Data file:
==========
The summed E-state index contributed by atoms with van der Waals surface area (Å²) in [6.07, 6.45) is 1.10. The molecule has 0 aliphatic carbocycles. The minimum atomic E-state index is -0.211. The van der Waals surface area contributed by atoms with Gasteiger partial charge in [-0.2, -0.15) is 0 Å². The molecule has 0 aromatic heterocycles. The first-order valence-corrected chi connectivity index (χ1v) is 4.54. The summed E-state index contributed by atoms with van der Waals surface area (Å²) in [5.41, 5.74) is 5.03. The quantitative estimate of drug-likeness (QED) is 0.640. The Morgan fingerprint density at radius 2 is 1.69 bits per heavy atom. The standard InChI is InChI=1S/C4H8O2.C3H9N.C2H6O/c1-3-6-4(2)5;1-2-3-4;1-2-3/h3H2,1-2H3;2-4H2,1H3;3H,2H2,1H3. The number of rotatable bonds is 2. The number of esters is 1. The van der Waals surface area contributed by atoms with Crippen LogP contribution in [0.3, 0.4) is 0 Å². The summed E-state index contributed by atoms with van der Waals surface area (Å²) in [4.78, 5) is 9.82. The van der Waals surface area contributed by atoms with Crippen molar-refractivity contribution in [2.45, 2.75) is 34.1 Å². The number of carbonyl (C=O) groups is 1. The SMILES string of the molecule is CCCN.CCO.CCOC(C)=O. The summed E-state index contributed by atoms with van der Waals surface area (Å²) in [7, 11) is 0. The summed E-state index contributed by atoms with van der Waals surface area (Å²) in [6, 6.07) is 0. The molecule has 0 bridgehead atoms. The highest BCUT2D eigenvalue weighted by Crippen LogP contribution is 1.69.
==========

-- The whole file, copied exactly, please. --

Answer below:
The summed E-state index contributed by atoms with van der Waals surface area (Å²) in [6.07, 6.45) is 1.10. The molecule has 0 aliphatic carbocycles. The minimum atomic E-state index is -0.211. The van der Waals surface area contributed by atoms with Gasteiger partial charge in [-0.2, -0.15) is 0 Å². The molecule has 0 aromatic heterocycles. The first-order valence-corrected chi connectivity index (χ1v) is 4.54. The summed E-state index contributed by atoms with van der Waals surface area (Å²) in [5.41, 5.74) is 5.03. The quantitative estimate of drug-likeness (QED) is 0.640. The Morgan fingerprint density at radius 2 is 1.69 bits per heavy atom. The standard InChI is InChI=1S/C4H8O2.C3H9N.C2H6O/c1-3-6-4(2)5;1-2-3-4;1-2-3/h3H2,1-2H3;2-4H2,1H3;3H,2H2,1H3. The number of rotatable bonds is 2. The number of esters is 1. The van der Waals surface area contributed by atoms with Crippen LogP contribution in [0.3, 0.4) is 0 Å². The summed E-state index contributed by atoms with van der Waals surface area (Å²) in [4.78, 5) is 9.82. The van der Waals surface area contributed by atoms with Crippen molar-refractivity contribution in [2.45, 2.75) is 34.1 Å². The number of carbonyl (C=O) groups is 1. The SMILES string of the molecule is CCCN.CCO.CCOC(C)=O. The summed E-state index contributed by atoms with van der Waals surface area (Å²) in [7, 11) is 0. The summed E-state index contributed by atoms with van der Waals surface area (Å²) in [6, 6.07) is 0. The molecule has 0 bridgehead atoms. The highest BCUT2D eigenvalue weighted by Crippen LogP contribution is 1.69.